Top Democrat tears into House Intel chair Devin Nunes: 'This is what a cover-up to a crime looks like'

Democratic Rep. Eric Swalwell, who sits on the House Intelligence Committee, laid into committee chair Devin Nunes on Tuesday, alleging that Nunes had breached protocol when he viewed classified documents on White House grounds.

The White House "is not an internet café. You can't just walk in and receive classified information," Swalwell said on MSNBC's "Morning Joe" show.

Nunes said Monday that he had been on White House grounds when he met with an unnamed source who provided him with documents that he claims show evidence that Trump and his associates may have had their communications "incidentally collected" by the intelligence community during the transition period.

The next day, he briefed the president on the information he had received before briefing members of his committee.

"I've been around for quite a while and I've never heard of any such thing," Republican Sen. John McCain said Tuesday morning of Nunes on CBS.

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U.S. House Permanent Select Committee on Intelligence Chairman Representative Devin Nunes (R-CA) briefs reporters at the U.S. Capitol in Washington, U.S., March 24, 2017. REUTERS/Jonathan Ernst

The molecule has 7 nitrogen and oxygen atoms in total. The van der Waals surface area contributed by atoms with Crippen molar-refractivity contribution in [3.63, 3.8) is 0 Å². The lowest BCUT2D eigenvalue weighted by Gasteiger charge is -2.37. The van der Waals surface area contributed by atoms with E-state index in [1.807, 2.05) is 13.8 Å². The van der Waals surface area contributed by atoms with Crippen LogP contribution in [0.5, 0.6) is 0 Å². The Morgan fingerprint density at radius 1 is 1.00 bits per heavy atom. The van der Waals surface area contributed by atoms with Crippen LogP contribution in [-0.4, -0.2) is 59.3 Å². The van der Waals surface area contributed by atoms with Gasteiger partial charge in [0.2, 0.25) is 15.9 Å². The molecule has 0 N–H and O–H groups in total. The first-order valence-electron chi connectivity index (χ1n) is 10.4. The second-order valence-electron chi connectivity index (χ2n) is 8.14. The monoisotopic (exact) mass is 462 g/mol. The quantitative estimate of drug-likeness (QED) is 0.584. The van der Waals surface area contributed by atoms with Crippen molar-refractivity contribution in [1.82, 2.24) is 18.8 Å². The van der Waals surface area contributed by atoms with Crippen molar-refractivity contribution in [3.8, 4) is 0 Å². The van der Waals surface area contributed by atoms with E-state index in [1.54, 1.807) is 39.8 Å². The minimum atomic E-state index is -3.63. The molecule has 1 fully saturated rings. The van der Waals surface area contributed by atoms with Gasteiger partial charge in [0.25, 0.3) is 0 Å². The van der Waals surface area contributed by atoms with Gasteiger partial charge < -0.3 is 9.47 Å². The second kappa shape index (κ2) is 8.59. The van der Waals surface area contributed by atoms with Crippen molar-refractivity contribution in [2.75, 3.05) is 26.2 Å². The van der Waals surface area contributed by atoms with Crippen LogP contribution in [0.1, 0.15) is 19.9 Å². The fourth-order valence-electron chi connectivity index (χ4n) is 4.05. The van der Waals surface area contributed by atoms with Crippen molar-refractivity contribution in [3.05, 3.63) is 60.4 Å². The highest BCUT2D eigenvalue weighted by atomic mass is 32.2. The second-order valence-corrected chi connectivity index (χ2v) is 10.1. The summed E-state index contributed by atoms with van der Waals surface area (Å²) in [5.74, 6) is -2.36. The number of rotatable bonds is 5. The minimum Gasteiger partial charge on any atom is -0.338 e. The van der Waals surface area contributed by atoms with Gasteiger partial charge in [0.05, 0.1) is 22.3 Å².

U.S. House Permanent Select Committee on Intelligence Chairman Representative Devin Nunes (R-CA) walks out to brief reporters at the U.S. Capitol in Washington, U.S., March 24, 2017. REUTERS/Jonathan Ernst
U.S. House Permanent Select Committee on Intelligence Chairman Representative Devin Nunes (R-CA) briefs reporters at the U.S. Capitol in Washington, U.S., March 24, 2017. REUTERS/Jonathan Ernst
U.S. House Permanent Select Committee on Intelligence Chairman Representative Devin Nunes (R-CA) briefs reporters at the U.S. Capitol in Washington, U.S., March 24, 2017. REUTERS/Jonathan Ernst
House Select Committee on Intelligence Chairman Rep. Devin Nunes (R-CA) and Ranking Member Rep. Adam Schiff (D-CA) speak with the media about the ongoing Russia investigation on Capitol Hill in Washington, D.C., U.S. March 15, 2017. REUTERS/Aaron P. Bernstein
Chairman of the House Intelligence Committee Devin Nunes (R-CA) questions FBI Director James Comey and National Security Agency Director Mike Rogers during a hearing into alleged Russian meddling in the 2016 U.S. election on Capitol Hill in Washington, U.S., March 20, 2017. REUTERS/Joshua Roberts
US Rep. Jim Costa (D-CA) (R),Rep. Devin Nunes (R-CA) (2nd R) and Hubbard family members look on as US President George W. Bush (3rd R) signs the Hubbard Act in the Oval Office in the White House in Washington, August 29, 2008. The Hubbard Act protects the benefits of soldiers who leave the armed forces because they are the sole survivors in a family where other members have been killed in duty, and is named after the Hubbard family who lost two of their three sons in the war in Iraq. REUTERS/Jonathan Ernst (UNITED STATES)
Devin Nunes, a Republican from California and chairman of the House Intelligence Committee, walks through Statuary Hall of the U.S. Capitol in Washington, D.C., U.S., on Friday, March 24, 2017. Paul Manafort, former chairman of Donald Trump's presidential campaign, is willing to be interviewed by the House Intelligence Committee investigating Russian interference in last years U.S. election, Nunes said today. Photographer: Andrew Harrer/Bloomberg via Getty Images